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IACAC Conference 2011 Transition to College for High School Students with Disabilities:. Karen L. Wold, M.S.Ed. Susann J. Sears, M.Ed. Learning Disabilities Specialist Disability Specialist 217-333-8705 217-333-4602 firstname.lastname@example.org email@example.com University of Illinois
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IACAC Conference 2011Transition to College for High School Students with Disabilities: Karen L. Wold, M.S.Ed. Susann J. Sears, M.Ed. Learning Disabilities Specialist Disability Specialist 217-333-8705 217-333-4602 firstname.lastname@example.org@illinois.edu University of Illinois Disability Resources and Educational Services (DRES) 1207 S. Oak St. Champaign, IL 61820 217-333-0248 (fax) What You Need to Know to Help Students and Parents Successfully Navigate the Transition
Session Agenda • Differences between high school and college for students with disabilities • Ways to help students in high school prepare for college • How to access disability-related services at the college level • Specific transition considerations for students with different types of disabilities • Questions, comments
Differences between High School and College for Students with Disabilities • High School: Students are identified by their school districts • College: Students must self-identify by registering with the Disability Services office High School: Students are identified by their school districts. Hy their School: Students are identified by their school districts. College: Students must self-identify by registering with the Disability Services office s. College: Students must self-identify by registering with the Disability Services office High School: Students are identified by their school districts. College: Students must self-identify by registering with the Disability Services office
Differences between High School and College for Students with Disabilities • High School: Information is shared with parents or guardians • College: Student’s right to privacy and confidentiality is upheld
Differences between High School and College for Students with Disabilities • High School: The role of disability accommodations may better guarantee success • College: The role of disability accommodations provide an equal opportunity to either succeed or fail
Differences between High School and College for Students with Disabilities • High School: Students are provided with the accommodations they need based on what is discussed between their parents/guardians and the school staff (e.g. – arrangements that are made during an IEP meeting) • College: Students must seek out disability services and be able to state what accommodations they need and why they are necessary
Differences between High School and College for Students with Disabilities • High School: Time spent on homework and studying in high school can be brief • College: Time spent on homework is usually 2 hours for every hour spent in class (or more)
Differences between High School and College for Students with Disabilities • High School: Preparing for exams usually involves memorization and identification of information • College: Preparing for exams will involve application of information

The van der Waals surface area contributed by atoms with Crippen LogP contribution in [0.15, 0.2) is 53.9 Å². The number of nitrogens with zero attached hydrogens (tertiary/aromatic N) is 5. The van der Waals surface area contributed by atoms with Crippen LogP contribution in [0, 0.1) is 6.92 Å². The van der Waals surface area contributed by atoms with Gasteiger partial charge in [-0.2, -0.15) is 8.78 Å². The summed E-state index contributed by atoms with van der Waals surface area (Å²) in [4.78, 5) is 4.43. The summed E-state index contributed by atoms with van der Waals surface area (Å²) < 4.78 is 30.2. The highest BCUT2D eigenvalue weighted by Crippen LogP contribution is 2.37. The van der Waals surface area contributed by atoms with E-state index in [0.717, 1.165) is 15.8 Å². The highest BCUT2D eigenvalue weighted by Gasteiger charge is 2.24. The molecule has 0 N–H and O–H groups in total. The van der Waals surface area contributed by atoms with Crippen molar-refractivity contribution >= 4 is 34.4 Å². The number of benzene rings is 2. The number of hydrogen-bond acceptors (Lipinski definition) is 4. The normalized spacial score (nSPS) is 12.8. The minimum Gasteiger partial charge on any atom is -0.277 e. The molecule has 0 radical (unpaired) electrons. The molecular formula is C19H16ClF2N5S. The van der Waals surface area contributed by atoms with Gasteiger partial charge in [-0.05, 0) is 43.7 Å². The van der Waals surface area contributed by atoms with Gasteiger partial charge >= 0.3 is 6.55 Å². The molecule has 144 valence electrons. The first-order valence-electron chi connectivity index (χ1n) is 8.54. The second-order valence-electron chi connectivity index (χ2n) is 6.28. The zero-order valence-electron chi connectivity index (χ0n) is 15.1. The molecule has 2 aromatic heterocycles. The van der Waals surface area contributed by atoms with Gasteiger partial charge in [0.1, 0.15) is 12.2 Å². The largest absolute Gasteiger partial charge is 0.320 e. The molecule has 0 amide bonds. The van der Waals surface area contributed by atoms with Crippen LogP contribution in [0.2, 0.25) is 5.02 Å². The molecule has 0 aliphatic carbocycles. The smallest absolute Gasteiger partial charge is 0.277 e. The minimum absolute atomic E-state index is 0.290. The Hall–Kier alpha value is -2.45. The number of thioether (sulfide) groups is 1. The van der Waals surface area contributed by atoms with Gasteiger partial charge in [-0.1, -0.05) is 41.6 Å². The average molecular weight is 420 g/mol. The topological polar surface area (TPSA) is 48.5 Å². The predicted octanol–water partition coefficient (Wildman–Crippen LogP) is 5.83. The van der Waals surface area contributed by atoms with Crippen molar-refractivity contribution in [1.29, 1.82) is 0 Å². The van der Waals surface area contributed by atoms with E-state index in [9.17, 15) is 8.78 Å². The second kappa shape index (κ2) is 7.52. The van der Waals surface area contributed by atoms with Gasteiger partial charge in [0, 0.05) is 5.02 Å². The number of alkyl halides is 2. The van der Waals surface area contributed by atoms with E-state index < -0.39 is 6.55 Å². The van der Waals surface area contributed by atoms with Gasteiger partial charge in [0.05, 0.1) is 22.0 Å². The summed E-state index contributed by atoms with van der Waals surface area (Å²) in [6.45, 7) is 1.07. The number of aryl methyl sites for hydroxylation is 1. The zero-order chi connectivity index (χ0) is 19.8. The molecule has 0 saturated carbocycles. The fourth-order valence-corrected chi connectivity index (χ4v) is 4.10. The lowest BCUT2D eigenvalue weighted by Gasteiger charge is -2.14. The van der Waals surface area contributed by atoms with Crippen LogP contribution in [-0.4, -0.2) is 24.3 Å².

Differences between High School and College for Students with Disabilities • High School: Instructors clarify and remind students of exam dates and assignment deadlines • College: Students are expected to know exam dates and assignment deadlines by referring to their course syllabi, and are responsible for initiating any requests for clarification
Legal Differences • Laws governing services for students with disabilities are different in college than they were in elementary school and high school • “Child find” under IDEA, 504 and ADA require student to self-disclose • 504 and the ADA ensure ACCESS not SUCCESS (IDEA focuses on success) • 504 and the ADA require access to existing resources • 504 and the ADA do not require support which is not otherwise provided to other students
Student Rights • Equal access to courses, programs, services, activities and facilities • Equal opportunity to learn • Access to reasonable accommodations, academic adjustments/modifications and auxiliary aids & services • Appropriate confidentiality
Student Responsibilities • Meet qualifications (for admission, etc.) • Maintain essential institutional standards • Disclose the fact that he/she has a disability requiring accommodation • Provide necessary documentation, including a specific diagnosis of disability • Request accommodations by following college/university procedures
Institutional Rights • Establish and maintain standards for programs, courses, services, activities and facilities, and to evaluate students on this basis • Request and receive necessary documentation that links the functional effects of the disability to the requested accommodations. • Deny requests for accommodation when there is inadequate validating documentation • Deny requests that constitute an undue hardship or a fundamental alteration of a program or service
Institutional Responsibiities • Provide information in a timely and accurate manner and in accessible formats • Ensure that programs when viewed in their entirety are available and usable in the most integrated and appropriate settings • Evaluate students on their abilities, not disabilities • Provide necessary, effective academic adjustments and auxiliary aids for any KNOWN disability • Maintain appropriate confidentiality